Saturday 18 November 2017

Darts: Darts breaks out of pub ghetto as Taylor fuels popularity surge

Paul Newman

Phil Taylor may not fit the image of the archetypal modern sportsman, but might Gillette consider installing the king of the oche as Tiger Woods' replacement in its advertising campaign alongside Roger Federer and Thierry Henry?

No, maybe not, but if you were looking for a man who dominates his sport in the way that Woods has done you would be hard pressed to find a better candidate than the 49-year-old former ceramic turner from Stoke.

Darts is attracting a younger audience and younger players these days, but Taylor bridges the generations. Twenty years after winning his first world title, 'The Power' claimed his 15th on Sunday night at London's Alexandra Palace, beating Simon Whitlock 7-3 in the final of the PDC world championship with a wonderful display of consistent throwing.

Having already thrilled the crowd with 170, 167 and 161 check-outs, Taylor secured the first prize of £200,000 with a brilliant 131 finish in the final leg, hitting treble 20, treble 13 and double 16 with his last three darts.

While the recession is hitting most sports, darts remains on an upward curve. The Professional Darts Corporation's world championship, which long ago replaced the BBC-televised British Darts Organisation's rival event at Frimley Green as the sport's premium contest, offered £1m in prize-money for the first time this year.


Taylor, who earned just £24,000 with his first world title in 1990, banked more than £750,000 in overall prize-money in 2009.

With live audiences growing, more televised tournaments and new events being established around the world, an increasing number of players are making a good living from darts.

Whitlock, a 40-year-old former bricklayer from Brisbane who went to the Ally Pally as the world No 98, will use his £100,000 runner-up prize to base himself in Britain and join the PDC circuit on a full-time basis.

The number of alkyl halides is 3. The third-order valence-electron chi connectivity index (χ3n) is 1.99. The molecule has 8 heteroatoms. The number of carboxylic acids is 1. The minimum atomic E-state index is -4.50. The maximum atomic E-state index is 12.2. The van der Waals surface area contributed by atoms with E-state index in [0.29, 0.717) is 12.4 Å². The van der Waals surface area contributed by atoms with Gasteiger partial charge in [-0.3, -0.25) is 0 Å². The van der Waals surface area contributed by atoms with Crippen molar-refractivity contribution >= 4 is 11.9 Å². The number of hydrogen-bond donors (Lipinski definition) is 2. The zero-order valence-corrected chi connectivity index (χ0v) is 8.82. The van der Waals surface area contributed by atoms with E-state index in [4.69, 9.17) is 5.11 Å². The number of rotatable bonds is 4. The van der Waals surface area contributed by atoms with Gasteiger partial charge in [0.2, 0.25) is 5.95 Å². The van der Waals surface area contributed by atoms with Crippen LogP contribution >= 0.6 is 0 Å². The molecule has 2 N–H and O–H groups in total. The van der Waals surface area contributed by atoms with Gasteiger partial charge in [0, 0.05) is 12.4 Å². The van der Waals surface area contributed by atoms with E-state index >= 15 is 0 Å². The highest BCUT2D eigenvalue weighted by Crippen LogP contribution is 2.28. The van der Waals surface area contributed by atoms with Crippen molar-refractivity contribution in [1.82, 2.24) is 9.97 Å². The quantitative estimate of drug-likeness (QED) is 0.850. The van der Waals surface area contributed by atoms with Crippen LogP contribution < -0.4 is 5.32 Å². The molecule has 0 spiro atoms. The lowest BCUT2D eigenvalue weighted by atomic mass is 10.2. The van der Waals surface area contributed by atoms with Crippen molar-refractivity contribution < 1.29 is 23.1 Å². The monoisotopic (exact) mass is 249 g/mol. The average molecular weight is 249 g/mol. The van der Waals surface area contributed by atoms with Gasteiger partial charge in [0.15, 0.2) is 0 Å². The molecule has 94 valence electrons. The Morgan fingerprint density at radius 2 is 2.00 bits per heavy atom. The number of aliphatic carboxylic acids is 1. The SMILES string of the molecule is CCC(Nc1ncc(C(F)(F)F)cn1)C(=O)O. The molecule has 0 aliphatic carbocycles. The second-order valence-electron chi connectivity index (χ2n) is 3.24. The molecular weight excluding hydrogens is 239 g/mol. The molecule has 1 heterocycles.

Barry Hearn, the chairman of the PDC and one of sport's most successful entrepreneurs given his record in boxing and snooker, gives Taylor much of the credit for the sport's rise.

"People have talked about Tiger Woods, saying that golf's TV ratings are 40pc higher because of him, crowds are bigger and sponsorship easier to get," Hearn said.

"Taylor transcends the sport in the same way that Woods has in golf. I think golf will find it very difficult acclimatising without Tiger. People are saying his absence will cost golf £200m.

"Every darts player out there -- professionals and amateurs alike -- has had the benefit of Phil's excellence. He's brought the whole sport up. Darts is now a proper sport.

"There are still a few cynics out there, but when they come and watch darts they see the error of their ways. Taylor has played a big part in that because the perception of darts is changing from a pub game to a proper sport.

"We're 70pc there, but we still have to keep working. Globalisation of the sport is going really well with tournaments in Japan, Australia, South Africa and the Far East. It reminds me so much of snooker in its early days in the 1980s -- but we'll get this one right.

"What we have to do is to keep educating the public, to keep getting home the message that these are proper sportsmen. You see a lot of youngsters coming into the sport these days who aren't big guys with what you might call 'the beer look'."

Hearn expects Taylor to earn more than £2m this year.

"There are lots of other players earning £400,000 or £500,000 a year, which would have been unthinkable five years ago," he said.

"I've done thousands of events over the last 35 years and this tournament is as smooth an operation as I've seen anywhere. We've had record crowds, record ratings, record receipts.

"And in the middle of a recession, that's sure to put a smile on my face. We've had approaching 40,000 people here over the last fortnight. Darts continues to stagger me. It's so big now with the 18- to 28-year-olds. What we have to make sure is that we don't get complacent and we keep giving the punters value for money and a good experience. We won't take anything for granted, but we're very grateful that we're currently the hottest ticket in sport."

In winning the world title in three different decades, Taylor has equalled the achievement of John Lowe.

"I have a few left in me," he said after his latest triumph. "I love everything about my job -- getting up every morning, practising and dedicating myself. I always try to better myself.

"Even now I know I can improve, whether it's my flights, my stems, my fitness or my diet. There's always that 1pc I can improve."

Some darts aficionados believe Taylor does not receive the credit he deserves, asking why he was not on the 10-person shortlist for the BBC's Sports Personality of the Year. The fact that the PDC event is televised by Sky rather than the BBC may be relevant, but Taylor is not complaining.

"I'm in the shadow of some fantastic sports people in this country," he said. "They try as hard as I do and are as dedicated as I am -- even more so, some of them.

"I don't begrudge anybody. When you hear people on TV talking about you in the same breath as people like Steven Gerrard, you look at it as if they're talking about someone else. It's weird. It's very humbling and gives you a lump in your throat." (© Independent News Service)

Irish Independent

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